Goat barbecoa, green mole & green rice

Goat barbecoa, green mole & green rice

Chris Middleton

Barbecoa is said to have been invented in the Caribbean. In Mexico the term is used to describe the cooking process where whole animals or joints of meat are spiced then charred and cooked over an open fire, then wrapped in plant leaves and slow-cooked with hot coals under the earth for several hours. It’s like a giant slow cooker, really. This recipe highlights another staple ingredient from the Caribbean – goat. Though not used much in Western cooking, goat is a really delicious meat. It is a lean protein so the long, gentle barbecoa cooking style is perfect for a tender outcome.


Quantity Ingredient
Green rice with black cabbage, to serve
goat’s crema, to serve


Quantity Ingredient
100ml olive oil
1 x 2kg goat shoulder, cut through the bone into 5–8 cm thick pieces osso buco-style, (ask your butcher to do this for you)
200g Mexican spice blend
or mixture of 100 g ground cumin, 50 g ground cinnamon, 50 g smoked paprika
large pinch salt flakes
750ml Red mole
500ml chicken stock

Green mole

Quantity Ingredient
6 limes, zested and juiced
2 large handfuls mint leaves
1 large handful coriander leaves
1 large handful flat-leaf parsley
2 jalapenos
100ml sherry vinegar
100ml agave syrup
100g bitter chocolate


Quantity Ingredient
70g pepitas, toasted
60g sunflower seeds, toasted


  1. Ideally a wood-fired or charcoal barbecue will impart greater flavour when cooking this dish. If you have one, preheat a barbecue with a hood until the coals have a thin coating of grey ash. However if you don’t, below are instructions for how to prepare barbecoa using either a conventional oven or a stove top.
  2. If using an oven preheat to 100°C.
  3. If using the stove-top, heat the oil in a large frying pan over high heat.
  4. Season the goat pieces with the spices and salt. Fry a few pieces at a time, until nicely coloured all over. Transfer to a tray and set aside.
  5. Gently heat the red mole and chicken stock together in a large heavy-based saucepan over medium–low heat until simmering. Add the goat to the pan and coat in the sauce. Reduce the heat to the lowest possible setting, cover and cook on the stove-top for 3 hours. Alternatively, if using the oven, cook in the pan or transfer to an ovenproof dish and bake for 4–5 hours until fork-tender.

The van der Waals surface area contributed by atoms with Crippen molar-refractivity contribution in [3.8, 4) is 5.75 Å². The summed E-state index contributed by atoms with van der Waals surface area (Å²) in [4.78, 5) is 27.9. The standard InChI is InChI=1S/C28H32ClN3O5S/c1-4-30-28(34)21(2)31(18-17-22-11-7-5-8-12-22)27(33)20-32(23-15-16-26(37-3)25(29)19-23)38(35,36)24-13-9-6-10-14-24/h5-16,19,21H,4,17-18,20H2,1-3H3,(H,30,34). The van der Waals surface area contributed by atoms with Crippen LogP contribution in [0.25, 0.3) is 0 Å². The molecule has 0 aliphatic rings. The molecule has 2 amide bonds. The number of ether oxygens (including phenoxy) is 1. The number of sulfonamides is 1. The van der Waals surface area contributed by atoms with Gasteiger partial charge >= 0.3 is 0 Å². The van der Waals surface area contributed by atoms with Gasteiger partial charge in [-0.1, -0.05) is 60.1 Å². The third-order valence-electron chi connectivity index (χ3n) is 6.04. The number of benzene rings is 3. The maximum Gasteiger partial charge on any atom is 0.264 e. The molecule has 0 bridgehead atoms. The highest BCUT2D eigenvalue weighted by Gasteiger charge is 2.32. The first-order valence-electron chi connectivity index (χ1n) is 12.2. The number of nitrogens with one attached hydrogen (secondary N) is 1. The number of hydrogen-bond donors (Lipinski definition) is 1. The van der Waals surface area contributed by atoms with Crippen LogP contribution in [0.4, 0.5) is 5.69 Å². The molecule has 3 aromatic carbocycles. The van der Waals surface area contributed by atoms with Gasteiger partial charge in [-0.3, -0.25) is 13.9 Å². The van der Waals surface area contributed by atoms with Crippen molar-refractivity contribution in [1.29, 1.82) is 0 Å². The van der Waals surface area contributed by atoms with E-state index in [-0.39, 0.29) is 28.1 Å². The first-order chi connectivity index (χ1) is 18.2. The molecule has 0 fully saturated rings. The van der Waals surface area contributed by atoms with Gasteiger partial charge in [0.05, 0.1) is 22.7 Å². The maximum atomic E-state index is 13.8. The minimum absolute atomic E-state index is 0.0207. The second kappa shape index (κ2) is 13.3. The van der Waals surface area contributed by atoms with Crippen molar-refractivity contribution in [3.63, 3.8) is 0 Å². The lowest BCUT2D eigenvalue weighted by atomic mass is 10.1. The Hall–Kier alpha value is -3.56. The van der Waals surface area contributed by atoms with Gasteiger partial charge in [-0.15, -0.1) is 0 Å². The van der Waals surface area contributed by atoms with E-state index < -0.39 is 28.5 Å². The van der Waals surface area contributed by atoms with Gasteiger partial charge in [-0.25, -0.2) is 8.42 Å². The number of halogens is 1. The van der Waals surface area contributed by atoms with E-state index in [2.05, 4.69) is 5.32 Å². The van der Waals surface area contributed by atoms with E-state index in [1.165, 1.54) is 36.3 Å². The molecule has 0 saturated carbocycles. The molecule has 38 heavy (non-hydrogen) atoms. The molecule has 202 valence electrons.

6. If wood barbecoa is your mantra, place the meat onto a large, double-layered square of foil lined with baking paper. Spoon over 350 ml of the red mole and carefully wrap up the edges to seal. (Traditionally, banana leaves are used as they impart extra flavour to the sauce.) Check the internal temperature of the barbecue – it should be around 60–100°C. Place the parcel on a rack set over the hot coals. Cover with the hood and barbecoa, moving the parcel around the cool spots of the fire from time to time, for 2 hours, or until fork-tender.
  7. Remove the tender meat from the sauce and set aside on a tray to cool slightly.
  8. Meanwhile to prepare the green mole, combine the remaining red mole braising liquid from the goat and the lime zest and juice, herbs and jalapeño in a food processor or blender and process until smooth.
  9. To finish the mole, simmer the vinegar and agave together in a small saucepan, until reduced to a caramel. Adjust the flavour of the mole, adding the caramel and chocolate, a little at a time, until refined to suit your personal taste. Return the mole to the pan and gently reheat.
  10. Once the meat is cool enough to handle, either leave whole or flake into equal bite-sized pieces. Add the meat to the mole and heat through.
  11. Serve the mole, green rice with black cabbage and goat’s crema alongside each other in colourful ceramic dishes. Sprinkle the mole with toasted pepitas and sunflower seeds to garnish.
Paul Wilson
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